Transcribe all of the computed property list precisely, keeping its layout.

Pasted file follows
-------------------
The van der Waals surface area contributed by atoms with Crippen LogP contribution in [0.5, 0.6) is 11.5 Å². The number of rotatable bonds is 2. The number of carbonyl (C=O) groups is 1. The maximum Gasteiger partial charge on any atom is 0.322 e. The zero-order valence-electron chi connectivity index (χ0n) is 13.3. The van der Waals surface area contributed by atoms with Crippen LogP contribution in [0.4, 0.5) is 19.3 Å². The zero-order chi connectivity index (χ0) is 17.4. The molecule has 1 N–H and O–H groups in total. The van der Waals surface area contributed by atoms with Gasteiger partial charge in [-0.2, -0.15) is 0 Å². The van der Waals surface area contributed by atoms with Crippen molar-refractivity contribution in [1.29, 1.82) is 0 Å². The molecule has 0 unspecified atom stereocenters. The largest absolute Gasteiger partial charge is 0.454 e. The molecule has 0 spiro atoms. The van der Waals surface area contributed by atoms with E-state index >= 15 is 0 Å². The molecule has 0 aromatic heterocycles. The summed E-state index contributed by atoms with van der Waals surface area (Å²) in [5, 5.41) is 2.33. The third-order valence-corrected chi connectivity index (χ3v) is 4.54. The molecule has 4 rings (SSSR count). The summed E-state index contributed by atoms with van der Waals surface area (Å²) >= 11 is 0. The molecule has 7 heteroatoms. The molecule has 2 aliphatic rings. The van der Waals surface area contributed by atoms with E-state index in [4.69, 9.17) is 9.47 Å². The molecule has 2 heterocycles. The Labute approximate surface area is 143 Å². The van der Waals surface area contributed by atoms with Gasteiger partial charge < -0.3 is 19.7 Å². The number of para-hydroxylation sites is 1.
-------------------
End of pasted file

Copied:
The van der Waals surface area contributed by atoms with Crippen LogP contribution in [0.5, 0.6) is 11.5 Å². The number of rotatable bonds is 2. The number of carbonyl (C=O) groups is 1. The maximum Gasteiger partial charge on any atom is 0.322 e. The zero-order valence-electron chi connectivity index (χ0n) is 13.3. The van der Waals surface area contributed by atoms with Crippen LogP contribution in [0.4, 0.5) is 19.3 Å². The zero-order chi connectivity index (χ0) is 17.4. The molecule has 1 N–H and O–H groups in total. The van der Waals surface area contributed by atoms with Gasteiger partial charge in [-0.2, -0.15) is 0 Å². The van der Waals surface area contributed by atoms with Crippen molar-refractivity contribution in [1.29, 1.82) is 0 Å². The molecule has 0 unspecified atom stereocenters. The largest absolute Gasteiger partial charge is 0.454 e. The molecule has 0 spiro atoms. The van der Waals surface area contributed by atoms with E-state index >= 15 is 0 Å². The molecule has 0 aromatic heterocycles. The summed E-state index contributed by atoms with van der Waals surface area (Å²) in [5, 5.41) is 2.33. The third-order valence-corrected chi connectivity index (χ3v) is 4.54. The molecule has 4 rings (SSSR count). The summed E-state index contributed by atoms with van der Waals surface area (Å²) >= 11 is 0. The molecule has 7 heteroatoms. The molecule has 2 aliphatic rings. The van der Waals surface area contributed by atoms with E-state index in [4.69, 9.17) is 9.47 Å². The molecule has 2 heterocycles. The Labute approximate surface area is 143 Å². The van der Waals surface area contributed by atoms with Gasteiger partial charge < -0.3 is 19.7 Å². The number of para-hydroxylation sites is 1.